I hope that doesn't sound too arrogant. I can't pretend that I'm not partially motivated by sheer irritation, but I know he's going to come into direct and indirect contact with children who might be too young to have gotten their immunizations, as well as some really elderly people, during the course of the winter holidays. If his beliefs regarding vaccination only affected him that would be one thing, but that's the thing about vaccinations - infectious disease doesn't confine itself to an individual.

But then, I'm only an art major, what do my beliefs matter in the face of his Hard Science.
posted by foulowl at 9:54 PM on November 19, 2009

With the exception of your brain and (most of your) nervous system, due to that wonder that is cell regeneration and substitution, you (meaning: the cells that make up your body) are never going to be more than (more or less) 16 years old.

Red cells live 4 months. The lining of your mouth or your gut, a few days. Your muscles are on average 15 years old. You are made of 100 billion cells which originated from just one. Your body produces one million new cells (including white blood cells) every second (emphasis added for awesomeness).

I recommend your roommate (whom a notorious, albeit fictional, M.D. very popular in prime time tv would dryly classify as "an idiot") to pursue a completely different degree, such as clay throwing or some such. I have little faith in the enlightenment brought by scientific studies on minds that are not already open to challenge. And being "waaaaay anti-vaccine" does hardly qualify.

One can always hope, but, like I said, your brain cells stay with you since birth!
posted by _dario at 9:59 PM on November 19, 2009 [7 favorites]

Well, bronchitis isn't always preventable but the smoking would be the odds-on cause. If you're at an accredited college there is definitely a vaccine requirement for attending. Unless your roommate has spent his life in a sterilized plastic suit designed by N.A.S.A. then he is most definitely better off receiving vaccines than not.
posted by Locobot at 9:59 PM on November 19, 2009

Roommate is wrong. There is no finite amount of white blood cell production.
posted by emd3737 at 10:01 PM on November 19, 2009

He is right in that all cells, except stem cells, can only divide so many times before they run out of omph (the Hayflick limit). But his conclusion, that vaccinations use up white blood cells, is wrong. Too many wonky assumptions along the way.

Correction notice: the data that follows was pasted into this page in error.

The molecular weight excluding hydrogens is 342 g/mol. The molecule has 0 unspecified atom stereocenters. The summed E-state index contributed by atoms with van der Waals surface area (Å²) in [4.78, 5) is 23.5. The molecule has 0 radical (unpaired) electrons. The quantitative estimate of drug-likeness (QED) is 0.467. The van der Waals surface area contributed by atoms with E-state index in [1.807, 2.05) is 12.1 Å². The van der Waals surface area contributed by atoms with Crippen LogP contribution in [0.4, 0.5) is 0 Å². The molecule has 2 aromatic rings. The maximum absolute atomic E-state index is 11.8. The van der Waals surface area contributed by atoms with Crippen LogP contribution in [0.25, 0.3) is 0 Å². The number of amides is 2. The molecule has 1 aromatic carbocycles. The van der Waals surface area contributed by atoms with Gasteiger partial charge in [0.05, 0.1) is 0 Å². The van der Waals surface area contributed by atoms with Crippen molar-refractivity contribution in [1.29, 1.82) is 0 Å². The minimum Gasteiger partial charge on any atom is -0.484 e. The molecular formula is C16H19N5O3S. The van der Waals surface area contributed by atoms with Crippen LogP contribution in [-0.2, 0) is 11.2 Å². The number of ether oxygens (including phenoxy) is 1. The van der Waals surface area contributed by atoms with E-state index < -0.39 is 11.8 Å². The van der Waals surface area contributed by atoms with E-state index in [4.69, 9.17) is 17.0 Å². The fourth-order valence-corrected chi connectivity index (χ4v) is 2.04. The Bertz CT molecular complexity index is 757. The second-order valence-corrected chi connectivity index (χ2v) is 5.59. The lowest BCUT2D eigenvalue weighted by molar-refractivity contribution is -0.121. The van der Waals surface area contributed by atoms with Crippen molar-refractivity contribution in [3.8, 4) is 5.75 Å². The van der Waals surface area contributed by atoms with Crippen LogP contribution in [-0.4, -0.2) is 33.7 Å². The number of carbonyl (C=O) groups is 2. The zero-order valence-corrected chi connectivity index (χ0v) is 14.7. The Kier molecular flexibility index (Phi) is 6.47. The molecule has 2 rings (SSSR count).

A couple of reasons why he's wrong: Bone marrow cells, which include stem cells, are very good at dividing and growing. There is way too much capacity built into the system for something like a vaccination to 'use it up' otherwise we'd be dead the first time we got sick. Also part of what vaccines do is make you recover from an infection faster and with a more efficient immune response, so being vaccinated could easily end up costing you less cells over time. There are other reasons too, it's actually kind of difficult to say exactly why he's wrong because it's a complicated process and there are so many places he could have made false assumptions, we'd need to know exactly why he's come up with this idea to refute it specifically. I presume he heard about the Hayflick limit then made it up from there but who knows?

Hopefully he's a plant scientist or something cos dude's pretty confused with his physiology. What he gave actually isn't a scientific reason, there's no plausible mechanism, no evidence, and no logical chain of thought leading to that conclusion. Sadly this is more common than you'd think among even science students.
posted by shelleycat at 10:02 PM on November 19, 2009 [4 favorites]

White blood cells are being continually renewed by stem cells in our bone marrow, which develop into various white blood cell precursors. Stem cells, unlike other cells in our body, can divide indefinitely because they contain telomerase - a special enzyme that repairs the ends of DNA after replication (which normally shortens DNA ends, bringing the cell closer to senescence). Thus, there is no limit to the amount of white blood cells a healthy body can make. This is a very good thing, since some types of our white blood cells only live for a couple of days.
posted by mossicle at 10:04 PM on November 19, 2009

Response by poster: Locobot, he actually has taken around nine years off from school since he graduated high school, so he hasn't been required to get a vaccine in that time.

You know, now that I think of it he also mentioned he's only taken one college-level course so far. Hm.

(I should add, he's a really nice guy, and even though I think his stance on vaccination is ridiculous at least he didn't try to get me to agree with him. But - but - he's wrong!)
posted by foulowl at 10:12 PM on November 19, 2009

You are made of 100 billion cells

You're off by a factor of about a thousand there (unless you're referring to the long scale billion). IIRC, the brain alone contains about 100 billion neurons (and neurons are not the only type of cell in the brain).
posted by DevilsAdvocate at 10:17 PM on November 19, 2009

Ask him if you have a finite number of hemocytoblasts or if your body can only do so many conversions or what.

You have a finite T cells repertoire for reasons of tolerance, but since you probably don't want antibodies against your liver, that's feature not a bug.
posted by Kid Charlemagne at 10:17 PM on November 19, 2009 [1 favorite]

Response by poster: Well, that's the thing, effugas, I was expecting a political reason for him to be anti-vaccine. That I can place in context with the vaccine debate going on right now. But he cited scientific reasons behind his belief, and that's what put the cranky in my pants. So to speak.
posted by foulowl at 10:19 PM on November 19, 2009

> unless you're referring to the long scale billion